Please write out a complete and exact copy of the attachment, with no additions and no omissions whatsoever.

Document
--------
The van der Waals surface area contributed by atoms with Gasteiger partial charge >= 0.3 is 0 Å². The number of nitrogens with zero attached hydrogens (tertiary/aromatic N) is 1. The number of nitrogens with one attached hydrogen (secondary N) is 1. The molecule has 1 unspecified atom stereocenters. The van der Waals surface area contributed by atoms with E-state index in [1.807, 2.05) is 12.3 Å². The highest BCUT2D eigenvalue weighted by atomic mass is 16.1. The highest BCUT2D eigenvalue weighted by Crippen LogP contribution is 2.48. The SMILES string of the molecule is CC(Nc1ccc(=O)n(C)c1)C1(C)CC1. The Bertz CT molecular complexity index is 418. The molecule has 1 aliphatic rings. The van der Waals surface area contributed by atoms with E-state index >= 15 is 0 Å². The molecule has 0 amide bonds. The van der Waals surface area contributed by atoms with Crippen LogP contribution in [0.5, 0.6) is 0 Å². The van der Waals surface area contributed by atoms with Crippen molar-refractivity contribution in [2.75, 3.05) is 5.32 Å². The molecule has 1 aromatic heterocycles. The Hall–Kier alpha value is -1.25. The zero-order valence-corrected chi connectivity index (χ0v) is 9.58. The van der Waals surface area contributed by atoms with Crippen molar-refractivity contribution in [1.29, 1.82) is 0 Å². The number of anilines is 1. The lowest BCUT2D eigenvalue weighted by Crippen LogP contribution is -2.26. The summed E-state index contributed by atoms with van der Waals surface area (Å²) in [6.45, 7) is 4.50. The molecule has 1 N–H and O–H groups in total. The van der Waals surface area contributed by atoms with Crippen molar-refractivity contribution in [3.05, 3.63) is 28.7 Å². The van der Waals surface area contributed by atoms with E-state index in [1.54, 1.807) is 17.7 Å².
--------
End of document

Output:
The van der Waals surface area contributed by atoms with Gasteiger partial charge >= 0.3 is 0 Å². The number of nitrogens with zero attached hydrogens (tertiary/aromatic N) is 1. The number of nitrogens with one attached hydrogen (secondary N) is 1. The molecule has 1 unspecified atom stereocenters. The van der Waals surface area contributed by atoms with E-state index in [1.807, 2.05) is 12.3 Å². The highest BCUT2D eigenvalue weighted by atomic mass is 16.1. The highest BCUT2D eigenvalue weighted by Crippen LogP contribution is 2.48. The SMILES string of the molecule is CC(Nc1ccc(=O)n(C)c1)C1(C)CC1. The Bertz CT molecular complexity index is 418. The molecule has 1 aliphatic rings. The van der Waals surface area contributed by atoms with E-state index >= 15 is 0 Å². The molecule has 0 amide bonds. The van der Waals surface area contributed by atoms with Crippen LogP contribution in [0.5, 0.6) is 0 Å². The van der Waals surface area contributed by atoms with Crippen molar-refractivity contribution in [2.75, 3.05) is 5.32 Å². The molecule has 1 aromatic heterocycles. The Hall–Kier alpha value is -1.25. The zero-order valence-corrected chi connectivity index (χ0v) is 9.58. The van der Waals surface area contributed by atoms with Crippen molar-refractivity contribution in [1.29, 1.82) is 0 Å². The number of anilines is 1. The lowest BCUT2D eigenvalue weighted by Crippen LogP contribution is -2.26. The summed E-state index contributed by atoms with van der Waals surface area (Å²) in [6.45, 7) is 4.50. The molecule has 1 N–H and O–H groups in total. The van der Waals surface area contributed by atoms with Crippen molar-refractivity contribution in [3.05, 3.63) is 28.7 Å². The van der Waals surface area contributed by atoms with E-state index in [1.54, 1.807) is 17.7 Å².